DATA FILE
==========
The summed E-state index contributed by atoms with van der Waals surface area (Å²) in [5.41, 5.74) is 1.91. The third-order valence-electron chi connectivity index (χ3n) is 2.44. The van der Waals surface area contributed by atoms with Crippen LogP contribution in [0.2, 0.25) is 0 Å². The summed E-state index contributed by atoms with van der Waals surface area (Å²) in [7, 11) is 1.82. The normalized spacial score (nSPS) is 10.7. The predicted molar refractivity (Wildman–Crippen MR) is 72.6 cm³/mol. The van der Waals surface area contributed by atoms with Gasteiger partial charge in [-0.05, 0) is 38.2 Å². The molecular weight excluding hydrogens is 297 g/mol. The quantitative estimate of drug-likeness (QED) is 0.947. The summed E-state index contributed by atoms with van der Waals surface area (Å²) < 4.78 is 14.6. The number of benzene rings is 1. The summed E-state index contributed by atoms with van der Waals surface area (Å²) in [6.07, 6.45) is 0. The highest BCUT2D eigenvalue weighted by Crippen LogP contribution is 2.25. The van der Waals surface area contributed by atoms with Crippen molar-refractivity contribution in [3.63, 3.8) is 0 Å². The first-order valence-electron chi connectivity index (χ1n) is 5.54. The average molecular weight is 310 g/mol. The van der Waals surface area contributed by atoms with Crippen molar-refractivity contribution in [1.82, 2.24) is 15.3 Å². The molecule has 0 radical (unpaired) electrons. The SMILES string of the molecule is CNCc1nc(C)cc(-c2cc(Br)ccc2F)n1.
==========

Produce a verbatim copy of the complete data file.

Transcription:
The summed E-state index contributed by atoms with van der Waals surface area (Å²) in [5.41, 5.74) is 1.91. The third-order valence-electron chi connectivity index (χ3n) is 2.44. The van der Waals surface area contributed by atoms with Crippen LogP contribution in [0.2, 0.25) is 0 Å². The summed E-state index contributed by atoms with van der Waals surface area (Å²) in [7, 11) is 1.82. The normalized spacial score (nSPS) is 10.7. The predicted molar refractivity (Wildman–Crippen MR) is 72.6 cm³/mol. The van der Waals surface area contributed by atoms with Gasteiger partial charge in [-0.05, 0) is 38.2 Å². The molecular weight excluding hydrogens is 297 g/mol. The quantitative estimate of drug-likeness (QED) is 0.947. The summed E-state index contributed by atoms with van der Waals surface area (Å²) < 4.78 is 14.6. The number of benzene rings is 1. The summed E-state index contributed by atoms with van der Waals surface area (Å²) in [6.07, 6.45) is 0. The highest BCUT2D eigenvalue weighted by Crippen LogP contribution is 2.25. The van der Waals surface area contributed by atoms with Crippen molar-refractivity contribution in [3.63, 3.8) is 0 Å². The first-order valence-electron chi connectivity index (χ1n) is 5.54. The average molecular weight is 310 g/mol. The van der Waals surface area contributed by atoms with Crippen molar-refractivity contribution in [1.82, 2.24) is 15.3 Å². The molecule has 0 radical (unpaired) electrons. The SMILES string of the molecule is CNCc1nc(C)cc(-c2cc(Br)ccc2F)n1.